MIDTOWN — Monday’s Powerball jackpot is the largest lottery payout ever — $1.9 billion — and with a potential win that big, ticket purchases are red hot now. 

Even though more people are playing the nationwide lottery game, the odds of winning are the same now as they were before the jackpot ballooned. Those odds are, in a word, awful — 1 in 292 million, but they’re no worse than they were when the jackpot was a mere $1 billion a week ago. 

The reason for that is mathematical, and it’s one that few lottery players know.

“I have to call my actuary friend,” said Pam Brooks, after buying a Powerball ticket at the 710 Quick Stop Deli in Midtown. “He would know exactly.”

Rong Chen, distinguished professor of statistics at the Rutgers University School of Arts and Sciences, spoke about the odds with PIX11 News. Dr. Chen has spent a quarter century researching and writing about lofty academic topics in statistics, such as forecasting return volatility, and high-dimensional matrix-variate time series, in august, prestigious academic journals. 

However, with the jackpot being so large, he’s now being called on to talk about Powerball statistics. Chen said that the reason the odds don’t change is simple. 

“Because you are picking numbers,” he explained in an interview. “You’re not playing against other players.”

So even if the number of players increases, he continued, “It doesn’t matter if you are the only one playing or millions of people [are] playing, it’s the same odds your number hits the winning number.” 

Anecdotal evidence shows that the number of people playing is rising significantly. 

Maheboob Khan sells tickets at 710 Quick Stop Deli. He said that the store usually sells about $2,000 worth of Powerball tickets daily. However, since the jackpot ballooned, Khan said, sales are more like “four thousand, five thousand [dollars daily]. Now it’s more than doubled.”

Professor Chen, the statistician, also pointed out that there is a guaranteed way to win. For all but a very small number of people, it’s prohibitively expensive.  

“If you have tons of money,” said Chen, “[say] you have $600 million, you can buy all the number combinations.”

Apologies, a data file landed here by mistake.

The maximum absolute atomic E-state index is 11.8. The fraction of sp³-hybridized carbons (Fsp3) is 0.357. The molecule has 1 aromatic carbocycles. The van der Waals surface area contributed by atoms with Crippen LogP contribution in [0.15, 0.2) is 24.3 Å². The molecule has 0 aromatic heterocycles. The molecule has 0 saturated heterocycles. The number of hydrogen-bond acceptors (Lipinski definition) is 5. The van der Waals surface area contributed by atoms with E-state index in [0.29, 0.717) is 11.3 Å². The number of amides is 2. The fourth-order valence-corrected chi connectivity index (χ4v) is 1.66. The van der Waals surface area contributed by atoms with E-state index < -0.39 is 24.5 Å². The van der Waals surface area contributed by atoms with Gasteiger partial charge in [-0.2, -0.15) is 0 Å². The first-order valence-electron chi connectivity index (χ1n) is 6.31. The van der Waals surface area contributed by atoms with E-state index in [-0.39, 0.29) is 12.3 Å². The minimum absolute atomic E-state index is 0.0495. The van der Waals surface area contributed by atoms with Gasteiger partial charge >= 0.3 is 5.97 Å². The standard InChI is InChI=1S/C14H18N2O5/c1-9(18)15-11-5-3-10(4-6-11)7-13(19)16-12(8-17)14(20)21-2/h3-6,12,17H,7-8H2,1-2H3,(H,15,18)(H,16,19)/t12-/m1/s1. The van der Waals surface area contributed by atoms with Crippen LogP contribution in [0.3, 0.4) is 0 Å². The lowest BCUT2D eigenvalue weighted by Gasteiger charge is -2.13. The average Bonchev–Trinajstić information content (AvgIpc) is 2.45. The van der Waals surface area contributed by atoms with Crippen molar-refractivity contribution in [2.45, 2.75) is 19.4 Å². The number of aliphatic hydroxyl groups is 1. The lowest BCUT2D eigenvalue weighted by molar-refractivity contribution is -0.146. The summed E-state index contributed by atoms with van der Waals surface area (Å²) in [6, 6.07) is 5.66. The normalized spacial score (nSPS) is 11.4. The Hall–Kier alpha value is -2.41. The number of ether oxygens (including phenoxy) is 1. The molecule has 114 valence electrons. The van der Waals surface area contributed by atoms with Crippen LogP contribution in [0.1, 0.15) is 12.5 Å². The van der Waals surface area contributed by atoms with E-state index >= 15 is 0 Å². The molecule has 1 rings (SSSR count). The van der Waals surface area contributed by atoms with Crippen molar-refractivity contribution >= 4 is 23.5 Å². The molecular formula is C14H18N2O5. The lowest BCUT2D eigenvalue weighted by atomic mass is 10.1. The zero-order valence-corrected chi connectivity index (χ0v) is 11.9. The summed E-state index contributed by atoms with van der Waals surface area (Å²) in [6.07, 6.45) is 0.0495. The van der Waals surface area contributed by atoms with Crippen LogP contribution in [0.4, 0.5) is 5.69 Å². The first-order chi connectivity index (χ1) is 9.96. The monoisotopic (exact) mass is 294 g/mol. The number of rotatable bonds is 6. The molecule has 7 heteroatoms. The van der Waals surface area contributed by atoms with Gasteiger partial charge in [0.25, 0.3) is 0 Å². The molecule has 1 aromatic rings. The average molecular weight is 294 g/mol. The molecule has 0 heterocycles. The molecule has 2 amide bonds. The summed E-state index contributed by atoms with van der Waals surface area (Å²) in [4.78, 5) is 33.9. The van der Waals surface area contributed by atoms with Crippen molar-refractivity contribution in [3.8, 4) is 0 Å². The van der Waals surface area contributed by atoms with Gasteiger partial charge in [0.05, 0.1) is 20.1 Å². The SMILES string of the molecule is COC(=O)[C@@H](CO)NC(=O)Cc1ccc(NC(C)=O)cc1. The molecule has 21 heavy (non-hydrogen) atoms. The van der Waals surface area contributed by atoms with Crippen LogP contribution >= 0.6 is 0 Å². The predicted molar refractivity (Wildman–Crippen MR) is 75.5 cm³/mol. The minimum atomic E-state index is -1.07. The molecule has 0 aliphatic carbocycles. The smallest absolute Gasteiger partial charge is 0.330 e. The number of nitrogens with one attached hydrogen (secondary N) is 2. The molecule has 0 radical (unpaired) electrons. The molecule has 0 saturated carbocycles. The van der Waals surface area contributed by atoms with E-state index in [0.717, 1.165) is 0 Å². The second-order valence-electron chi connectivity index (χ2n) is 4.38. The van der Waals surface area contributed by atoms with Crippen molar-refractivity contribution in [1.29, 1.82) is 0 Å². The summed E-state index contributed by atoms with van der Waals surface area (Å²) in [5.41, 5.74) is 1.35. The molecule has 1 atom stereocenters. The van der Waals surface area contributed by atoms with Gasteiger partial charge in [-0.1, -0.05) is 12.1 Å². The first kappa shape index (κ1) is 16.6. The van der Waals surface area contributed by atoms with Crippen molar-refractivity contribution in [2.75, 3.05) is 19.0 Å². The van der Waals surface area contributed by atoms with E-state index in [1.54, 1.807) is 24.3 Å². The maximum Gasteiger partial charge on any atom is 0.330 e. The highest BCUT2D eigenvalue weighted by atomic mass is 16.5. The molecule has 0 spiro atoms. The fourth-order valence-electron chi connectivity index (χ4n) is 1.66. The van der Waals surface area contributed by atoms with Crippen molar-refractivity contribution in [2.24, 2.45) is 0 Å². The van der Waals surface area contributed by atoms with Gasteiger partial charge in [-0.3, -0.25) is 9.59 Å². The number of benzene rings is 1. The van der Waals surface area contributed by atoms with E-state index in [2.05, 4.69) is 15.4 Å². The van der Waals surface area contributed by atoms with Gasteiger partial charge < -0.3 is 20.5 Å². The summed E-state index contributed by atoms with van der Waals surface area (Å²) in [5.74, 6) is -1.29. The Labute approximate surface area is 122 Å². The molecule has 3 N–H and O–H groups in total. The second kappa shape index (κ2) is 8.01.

Each ticket costs $2, and there are 292 million number combinations, so to purchase them all would cost $584 million, he said. 

However, Chen added, the reason that billionaires like Jeff Bezos, Oprah Winfrey, Elon Musk or others don’t just take it all, also involves simple math.

“There may be some other people who may share the jackpot with you,” he explained.

In other words, he continued, the more people play, the greater the chance that more than one person will win the jackpot. That, in turn, lowers the payout. 

It’s part of the reason that a variety of players feel the way that one woman who’d just bought her ticket at 710 Quick Stop Deli said she feels. 

“Even if I don’t get the first prize,” said the woman, who declined to give her name, “maybe I’ll get something in between.”

Powerball pays a $2 million prize to players who match all five of its regular numbers but don’t match the sixth, or Powerball number. The game administrators pay $1 million to players who match four of the five numbers and get the Powerball number correct.

The odds of doing either of those are not nearly as challenging as the odds of taking the grand prize. The odds of matching all five of the regular numbers but not matching the Powerball are 1 in 11.69 million, while the odds of matching four of the five regular numbers but not matching the Powerball are 1 in 913,000.